How to implement Dynamic Programming in the following recusrion?

I have the following recursion:

if(a%2 == 0){
f([a1,a2,...,aN],a,N) = (a1 + aN)/2 + f([a1,a2,...,a(N-1)],a+1,N-1)/2 +
f([a2,...,aN],a+1,N-1)/2;
}
else{
f([a1,a2,...,aN],a,N) = f([a1,a2,...,a(N-1)],a+1,N-1)/2 +
f([a2,...,aN],a+1,N-1)/2;
}

Base Case:

f([a1,a2],a,2) = (a1+a2)/2;

Obviously, there'll be a stack overflow if I implement it recursively. How should I make use of Dynamic Programming to obtain optimal solution to this recursion?

[a1,a2,..,aN] respresents an integer array.

The limit for N is 2000 and a1,a2,..,aN <=999.

-
why do you think there's going to be a stack overflow? – Karoly Horvath Oct 7 '12 at 13:43
I've tried it, and it keeps giving runtime error...:( – jigsawmnc Oct 7 '12 at 13:47
print N in the body – Karoly Horvath Oct 7 '12 at 14:10

3 Answers

This smells an awful lot like a homework problem. I would suggest that you meet with the lecturer or a TA because this is the sort of thing best learned interactively. If you use this information, make sure to cite it so you don't commit plagiarism.

First, observe that the results are linear in the values [a0, a1, ... aN]. Therefore, you really only need to keep track of their coefficients. For notational purposes, let's write {b1, b2, ..., bN} to represent b1 * a1 + b2 * a2 + ... bN * aN.

Next, work out a few of the recursions by hand:

f([a1, a2], a, 2) = { 1/2, 1/2 } is the base case for N=2.

Let's look at N=3:

f([a1, a2, a3], a, 3) for a even = {1/2, 0, 1/2} + { f([a1, a2], a+1, 2)/2, 0 } + { 0, f([a2, a3], a+1, 2)/2 } = { 1/2, 0, 1/2 } + { 1/4, 1/4, 0 } + { 0, 1/4, 1/4 } = { 3/4, 1/2, 3/4 }.

f([a1, a2, a3], a, 3) for a odd = { f([a1, a2], a+1, 2)/2, 0 } + { 0, f([a2, a3], a+1, 2)/2 } = { 1/2, 0, 1/2 } + { 1/4, 1/4, 0 } + { 0, 1/4, 1/4 } = { 1/4, 1/2, 1/4 }.

Now N=4:

f([a1, a2, a3, a4], a, 4) for a even = { 1/2, 0, 0, 1/2 } + { f[a1, a2, a3], a+1, 3)/2, 0 } + { 0, f([a2, a3, a4], a+1, 3)/2 }. Since a is even, a+1 is odd, so we are in the case F([], even, 3). f([a1, a2, a3, a4], a, 4) for a even = { 1/2, 0, 0, 1/2 } + { 1/8, 1/4, 1/8, 0 } + { 0, 1/8, 1/4, 1/8 } = { 5/8, 3/8, 3/8, 5/8 }.

f([a1, a2, a3, a4], a, 4) for a odd = { f[a1, a2, a3], even, 3)/2, 0 } + { 0, f([a2, a3, a4], even, 3)/2 } = { 3/8, 1/4, 3/8, 0 } + { 0, 3/8, 1/4, 3/8 } = { 3/8, 5/8, 5/8, 3/8 }.

Now you can see that the coefficients depend only on N and whether a even or odd.

This means that your dynamic programming only needs to remember the coefficients for each combination of N and a boolean. Since N is capped at 2000, this means you need only 4000 entries, which shouldn't be too much of a burden. In fact, you could abandon the recursion and simply compute the entire table incrementally like we did above.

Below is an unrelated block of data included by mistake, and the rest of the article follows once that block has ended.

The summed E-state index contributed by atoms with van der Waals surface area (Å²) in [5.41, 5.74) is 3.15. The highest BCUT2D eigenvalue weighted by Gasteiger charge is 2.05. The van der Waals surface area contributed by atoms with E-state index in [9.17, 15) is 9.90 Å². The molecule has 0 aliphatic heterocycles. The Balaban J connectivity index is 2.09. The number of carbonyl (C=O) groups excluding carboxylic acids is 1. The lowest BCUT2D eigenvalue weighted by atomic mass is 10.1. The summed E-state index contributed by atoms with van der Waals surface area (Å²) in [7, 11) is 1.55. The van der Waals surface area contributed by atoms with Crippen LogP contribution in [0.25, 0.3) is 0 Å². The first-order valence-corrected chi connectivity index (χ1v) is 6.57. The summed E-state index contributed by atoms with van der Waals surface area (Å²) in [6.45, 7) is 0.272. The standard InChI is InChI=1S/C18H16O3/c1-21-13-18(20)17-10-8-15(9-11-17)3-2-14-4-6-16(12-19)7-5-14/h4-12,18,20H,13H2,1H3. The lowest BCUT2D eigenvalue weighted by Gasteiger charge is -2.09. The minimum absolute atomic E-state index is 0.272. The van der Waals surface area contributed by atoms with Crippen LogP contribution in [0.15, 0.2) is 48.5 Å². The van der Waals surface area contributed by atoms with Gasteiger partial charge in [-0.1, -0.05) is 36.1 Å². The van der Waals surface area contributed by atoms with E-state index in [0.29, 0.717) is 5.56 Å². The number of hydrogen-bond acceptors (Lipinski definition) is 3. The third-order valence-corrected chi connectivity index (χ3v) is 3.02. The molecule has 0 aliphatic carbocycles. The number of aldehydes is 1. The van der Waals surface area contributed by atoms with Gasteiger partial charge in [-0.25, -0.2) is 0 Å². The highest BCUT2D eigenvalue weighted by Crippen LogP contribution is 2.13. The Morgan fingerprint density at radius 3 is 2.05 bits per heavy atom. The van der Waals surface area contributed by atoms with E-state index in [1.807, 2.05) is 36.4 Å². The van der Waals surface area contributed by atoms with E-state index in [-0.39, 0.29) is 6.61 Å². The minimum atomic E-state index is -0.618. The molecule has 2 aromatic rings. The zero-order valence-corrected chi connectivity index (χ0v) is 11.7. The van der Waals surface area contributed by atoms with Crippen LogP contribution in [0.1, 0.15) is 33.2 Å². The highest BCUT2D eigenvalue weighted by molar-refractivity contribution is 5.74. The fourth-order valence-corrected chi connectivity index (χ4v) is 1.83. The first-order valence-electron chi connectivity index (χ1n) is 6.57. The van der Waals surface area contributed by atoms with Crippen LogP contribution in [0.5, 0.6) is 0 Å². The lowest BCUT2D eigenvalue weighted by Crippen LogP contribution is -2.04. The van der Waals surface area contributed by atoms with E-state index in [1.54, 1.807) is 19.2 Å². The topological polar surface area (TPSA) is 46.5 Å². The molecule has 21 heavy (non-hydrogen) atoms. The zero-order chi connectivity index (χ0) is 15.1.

-
I totally followed the recursion, what i didn't follow was the 'observed' initial array population. I don't see anything in his description about the population of [a1,a2,...] which, granted, is constant anyway, and only adjusting the root index for the next recursion in the odd-a case. Also, given an array A[] of values [1,1], is not the base case then fn() = (1+1)/2 = 1? In your notes you have this as {1/2,1/2} ? Or am i totally reading the notation he (and you) are using incorrectly? Don't kill the inquisition. Been a LONG time since I did recursive coefficients.. thanks. – WhozCraig Oct 7 '12 at 14:43
As described in the second paragraph, the notation {1/2, 1/2} means (1/2)*a1 + (1/2)*a2. – Raymond Chen Oct 7 '12 at 14:51
roger that. I was looking for their sum as defined in his base def. thanks. – WhozCraig Oct 7 '12 at 14:53
@Raymond Chen: Really nice inference. My solution got accepted :) – jigsawmnc Oct 8 '12 at 13:20
@jigsawmnc Did you remember to give credit to the person who designed the solution? (What do you mean by "accepted"? Will the instructor find it suspicious that somebody who originally couldn't do dynamic programming suddenly came up with multiple optimization insights into a recurrence relation?) – Raymond Chen Oct 8 '12 at 14:29

You need to store answers for all pairs of a,N values

-
That is timing out! – jigsawmnc Oct 7 '12 at 13:46

One can compute the coefficients of each ai in an incremental way. I believe half of the coefficients for a given n need to be computed as the other half would contain repeated elements. So each n will contain n/2 values in the table. This approach will lead to n^2 running time. Dont know this could be improved further.

-
@jigsawmnc Is this what the implementation looks like or can it be improved further? – Jonh Oct 9 '12 at 18:49